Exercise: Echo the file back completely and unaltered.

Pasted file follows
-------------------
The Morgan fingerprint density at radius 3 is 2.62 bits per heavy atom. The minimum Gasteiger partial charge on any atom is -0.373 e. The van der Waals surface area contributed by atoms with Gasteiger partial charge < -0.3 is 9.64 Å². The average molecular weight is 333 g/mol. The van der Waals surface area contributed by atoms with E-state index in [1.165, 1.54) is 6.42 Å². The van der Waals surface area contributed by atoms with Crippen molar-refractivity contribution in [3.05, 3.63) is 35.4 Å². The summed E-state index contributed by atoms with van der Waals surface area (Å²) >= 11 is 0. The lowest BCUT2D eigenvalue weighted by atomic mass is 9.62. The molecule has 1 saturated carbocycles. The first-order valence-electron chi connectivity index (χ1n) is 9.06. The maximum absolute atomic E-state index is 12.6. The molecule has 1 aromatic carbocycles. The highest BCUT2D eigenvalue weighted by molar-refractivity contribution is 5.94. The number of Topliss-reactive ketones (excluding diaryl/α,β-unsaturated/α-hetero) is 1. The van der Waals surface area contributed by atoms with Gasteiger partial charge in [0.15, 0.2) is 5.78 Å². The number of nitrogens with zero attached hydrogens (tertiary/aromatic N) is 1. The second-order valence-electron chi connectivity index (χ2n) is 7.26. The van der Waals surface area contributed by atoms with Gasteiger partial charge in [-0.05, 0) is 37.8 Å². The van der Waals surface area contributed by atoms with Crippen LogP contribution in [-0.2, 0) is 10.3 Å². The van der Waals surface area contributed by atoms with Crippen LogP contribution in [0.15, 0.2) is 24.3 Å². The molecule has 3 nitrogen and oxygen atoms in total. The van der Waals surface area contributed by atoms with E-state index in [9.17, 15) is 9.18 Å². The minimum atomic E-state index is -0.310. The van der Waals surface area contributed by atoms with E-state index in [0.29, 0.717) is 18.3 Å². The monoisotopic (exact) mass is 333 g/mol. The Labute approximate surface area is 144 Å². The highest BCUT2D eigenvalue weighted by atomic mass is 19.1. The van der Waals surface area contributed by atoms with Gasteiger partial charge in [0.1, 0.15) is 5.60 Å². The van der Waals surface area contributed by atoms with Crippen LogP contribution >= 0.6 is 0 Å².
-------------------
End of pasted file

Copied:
The Morgan fingerprint density at radius 3 is 2.62 bits per heavy atom. The minimum Gasteiger partial charge on any atom is -0.373 e. The van der Waals surface area contributed by atoms with Gasteiger partial charge < -0.3 is 9.64 Å². The average molecular weight is 333 g/mol. The van der Waals surface area contributed by atoms with E-state index in [1.165, 1.54) is 6.42 Å². The van der Waals surface area contributed by atoms with Crippen molar-refractivity contribution in [3.05, 3.63) is 35.4 Å². The summed E-state index contributed by atoms with van der Waals surface area (Å²) >= 11 is 0. The lowest BCUT2D eigenvalue weighted by atomic mass is 9.62. The molecule has 1 saturated carbocycles. The first-order valence-electron chi connectivity index (χ1n) is 9.06. The maximum absolute atomic E-state index is 12.6. The molecule has 1 aromatic carbocycles. The highest BCUT2D eigenvalue weighted by molar-refractivity contribution is 5.94. The number of Topliss-reactive ketones (excluding diaryl/α,β-unsaturated/α-hetero) is 1. The van der Waals surface area contributed by atoms with Gasteiger partial charge in [0.15, 0.2) is 5.78 Å². The number of nitrogens with zero attached hydrogens (tertiary/aromatic N) is 1. The second-order valence-electron chi connectivity index (χ2n) is 7.26. The van der Waals surface area contributed by atoms with Gasteiger partial charge in [-0.05, 0) is 37.8 Å². The van der Waals surface area contributed by atoms with Crippen LogP contribution in [-0.2, 0) is 10.3 Å². The van der Waals surface area contributed by atoms with Crippen LogP contribution in [0.15, 0.2) is 24.3 Å². The molecule has 3 nitrogen and oxygen atoms in total. The van der Waals surface area contributed by atoms with E-state index in [9.17, 15) is 9.18 Å². The minimum atomic E-state index is -0.310. The van der Waals surface area contributed by atoms with E-state index in [0.29, 0.717) is 18.3 Å². The monoisotopic (exact) mass is 333 g/mol. The Labute approximate surface area is 144 Å². The highest BCUT2D eigenvalue weighted by atomic mass is 19.1. The van der Waals surface area contributed by atoms with Gasteiger partial charge in [0.1, 0.15) is 5.60 Å². The van der Waals surface area contributed by atoms with Crippen LogP contribution >= 0.6 is 0 Å².